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Chipmaker FTDI takes another tack in counterfeit battle

FTDI logoA Scottish company that previously used Windows Update to deactivate counterfeit versions of one of its chips is trying a new approach.

Back in 2014, FTDI caused considerable upset among electronics enthusiasts after releasing a driver via Windows Update that 'bricked' unauthorised copies of their USB to UART chip, rendering it unusable by setting its ID code to zero.

The move led to a backlash among hardware designers and developers and amateur hobbyists such as those who make devices based on the Arduino platform, who said it was heavy-handed and malicious. Now, TechRepublic claims the company has adopted a similar tactic with clones of one of its RS-232 to USB converter chips.

In this case the driver does not deactivate the chip but intercepts the intended input and output between the connected device and PC and replaces it with a message that a non-genuine device has been found.

TechRepublic says that this signal is generally invisible to the user but disrupts the function of the device - something that could have serious consequences given "the continued use of RS232 devices in industrial control equipment: heavy machinery, electrical grid monitoring, among other uses."

"There is a substantial difference between programming a driver to refuse to work with counterfeit chips (zero response), and programming a driver to actively interfere with the normal functioning of a given device," it says, pointing to a risk of "personal injury, equipment damage, or industrial accident."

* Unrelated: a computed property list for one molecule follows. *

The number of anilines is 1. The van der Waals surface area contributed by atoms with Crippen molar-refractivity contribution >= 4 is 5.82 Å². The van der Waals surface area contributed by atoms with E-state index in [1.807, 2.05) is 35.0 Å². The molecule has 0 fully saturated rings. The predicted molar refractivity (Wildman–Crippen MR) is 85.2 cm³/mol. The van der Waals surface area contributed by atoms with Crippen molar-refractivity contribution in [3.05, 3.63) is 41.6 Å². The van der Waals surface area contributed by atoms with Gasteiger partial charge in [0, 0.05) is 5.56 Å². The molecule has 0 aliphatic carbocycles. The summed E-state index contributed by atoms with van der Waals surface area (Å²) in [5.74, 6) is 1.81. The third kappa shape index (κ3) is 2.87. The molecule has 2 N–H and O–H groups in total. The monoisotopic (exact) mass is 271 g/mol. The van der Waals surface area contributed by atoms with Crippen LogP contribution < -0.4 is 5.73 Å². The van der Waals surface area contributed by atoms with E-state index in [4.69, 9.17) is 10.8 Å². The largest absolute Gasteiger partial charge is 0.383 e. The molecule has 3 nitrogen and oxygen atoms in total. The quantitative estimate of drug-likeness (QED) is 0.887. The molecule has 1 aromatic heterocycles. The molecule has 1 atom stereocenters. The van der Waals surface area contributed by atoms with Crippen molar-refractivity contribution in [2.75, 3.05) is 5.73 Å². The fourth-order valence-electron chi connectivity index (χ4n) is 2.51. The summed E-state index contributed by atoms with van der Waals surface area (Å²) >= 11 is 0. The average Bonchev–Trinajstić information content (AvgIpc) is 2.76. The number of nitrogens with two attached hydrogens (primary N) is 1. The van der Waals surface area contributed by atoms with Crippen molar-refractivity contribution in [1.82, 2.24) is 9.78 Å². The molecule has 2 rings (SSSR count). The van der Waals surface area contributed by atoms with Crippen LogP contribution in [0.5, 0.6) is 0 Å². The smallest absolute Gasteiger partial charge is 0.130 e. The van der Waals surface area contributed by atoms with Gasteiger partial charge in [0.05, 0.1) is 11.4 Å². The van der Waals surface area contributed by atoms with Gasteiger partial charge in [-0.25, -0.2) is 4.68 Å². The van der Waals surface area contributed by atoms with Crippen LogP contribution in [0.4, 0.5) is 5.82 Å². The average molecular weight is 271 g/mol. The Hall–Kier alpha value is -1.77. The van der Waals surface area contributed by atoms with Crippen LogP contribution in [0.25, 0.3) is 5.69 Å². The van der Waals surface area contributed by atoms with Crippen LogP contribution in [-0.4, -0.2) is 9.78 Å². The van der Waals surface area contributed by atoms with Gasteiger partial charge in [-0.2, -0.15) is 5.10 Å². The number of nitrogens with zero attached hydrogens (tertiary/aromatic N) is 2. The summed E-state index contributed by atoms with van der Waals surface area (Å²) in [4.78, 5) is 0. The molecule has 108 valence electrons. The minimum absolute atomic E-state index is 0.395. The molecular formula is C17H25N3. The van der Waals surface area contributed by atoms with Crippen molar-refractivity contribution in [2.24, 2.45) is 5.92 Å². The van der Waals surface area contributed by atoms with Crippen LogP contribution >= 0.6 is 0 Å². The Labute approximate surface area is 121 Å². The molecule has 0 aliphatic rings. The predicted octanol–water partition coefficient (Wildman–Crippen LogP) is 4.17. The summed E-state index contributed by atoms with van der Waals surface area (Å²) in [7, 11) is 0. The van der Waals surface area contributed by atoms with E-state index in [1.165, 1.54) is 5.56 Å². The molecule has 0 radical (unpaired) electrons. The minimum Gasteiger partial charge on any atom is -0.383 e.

An interview with FTDI chief executive Fred Dart on the Adafruit blog site suggests the company has a different interpretation of the situation.

"We’ve now made it easy to spot this by getting our latest drivers to flag any counterfeits by issuing a 'Non Genuine Device' string which makes the issue obvious and saves time all round," he said.

"The counterfeit device does not get harmed or re-programmed in any way - he drivers simply refuse to work with recognised counterfeit chips."

The latest incident - dubbed FTDIgate 2.0 in some quarters - has also been comprehensively discussed on the EEVblog electronics community forum.


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